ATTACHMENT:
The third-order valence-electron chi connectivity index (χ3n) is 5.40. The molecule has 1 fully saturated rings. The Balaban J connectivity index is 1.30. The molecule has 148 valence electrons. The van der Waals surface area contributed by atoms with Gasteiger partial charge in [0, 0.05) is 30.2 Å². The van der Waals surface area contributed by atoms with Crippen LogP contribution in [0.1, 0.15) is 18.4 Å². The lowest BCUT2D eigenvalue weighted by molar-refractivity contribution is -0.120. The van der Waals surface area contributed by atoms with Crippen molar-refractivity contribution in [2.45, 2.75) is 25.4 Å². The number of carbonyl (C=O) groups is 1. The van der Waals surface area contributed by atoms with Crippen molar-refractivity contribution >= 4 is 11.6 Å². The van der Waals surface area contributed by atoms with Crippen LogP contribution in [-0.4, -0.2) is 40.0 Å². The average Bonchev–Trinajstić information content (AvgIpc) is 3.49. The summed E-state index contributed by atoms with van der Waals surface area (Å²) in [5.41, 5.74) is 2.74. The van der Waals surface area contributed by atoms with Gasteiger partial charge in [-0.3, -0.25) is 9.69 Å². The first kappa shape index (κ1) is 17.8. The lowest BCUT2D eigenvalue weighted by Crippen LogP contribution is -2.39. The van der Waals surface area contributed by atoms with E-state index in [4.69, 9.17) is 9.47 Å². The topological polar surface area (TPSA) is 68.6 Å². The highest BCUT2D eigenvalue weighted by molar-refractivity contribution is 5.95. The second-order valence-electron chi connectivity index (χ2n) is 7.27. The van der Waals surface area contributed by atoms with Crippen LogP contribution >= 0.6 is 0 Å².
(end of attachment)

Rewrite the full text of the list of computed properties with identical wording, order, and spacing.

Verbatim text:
The third-order valence-electron chi connectivity index (χ3n) is 5.40. The molecule has 1 fully saturated rings. The Balaban J connectivity index is 1.30. The molecule has 148 valence electrons. The van der Waals surface area contributed by atoms with Gasteiger partial charge in [0, 0.05) is 30.2 Å². The van der Waals surface area contributed by atoms with Crippen LogP contribution in [0.1, 0.15) is 18.4 Å². The lowest BCUT2D eigenvalue weighted by molar-refractivity contribution is -0.120. The van der Waals surface area contributed by atoms with Crippen molar-refractivity contribution in [2.45, 2.75) is 25.4 Å². The number of carbonyl (C=O) groups is 1. The van der Waals surface area contributed by atoms with Crippen molar-refractivity contribution >= 4 is 11.6 Å². The van der Waals surface area contributed by atoms with Crippen LogP contribution in [-0.4, -0.2) is 40.0 Å². The average Bonchev–Trinajstić information content (AvgIpc) is 3.49. The summed E-state index contributed by atoms with van der Waals surface area (Å²) in [5.41, 5.74) is 2.74. The van der Waals surface area contributed by atoms with Gasteiger partial charge in [-0.3, -0.25) is 9.69 Å². The first kappa shape index (κ1) is 17.8. The lowest BCUT2D eigenvalue weighted by Crippen LogP contribution is -2.39. The van der Waals surface area contributed by atoms with E-state index in [4.69, 9.17) is 9.47 Å². The topological polar surface area (TPSA) is 68.6 Å². The highest BCUT2D eigenvalue weighted by molar-refractivity contribution is 5.95. The second-order valence-electron chi connectivity index (χ2n) is 7.27. The van der Waals surface area contributed by atoms with Crippen LogP contribution >= 0.6 is 0 Å².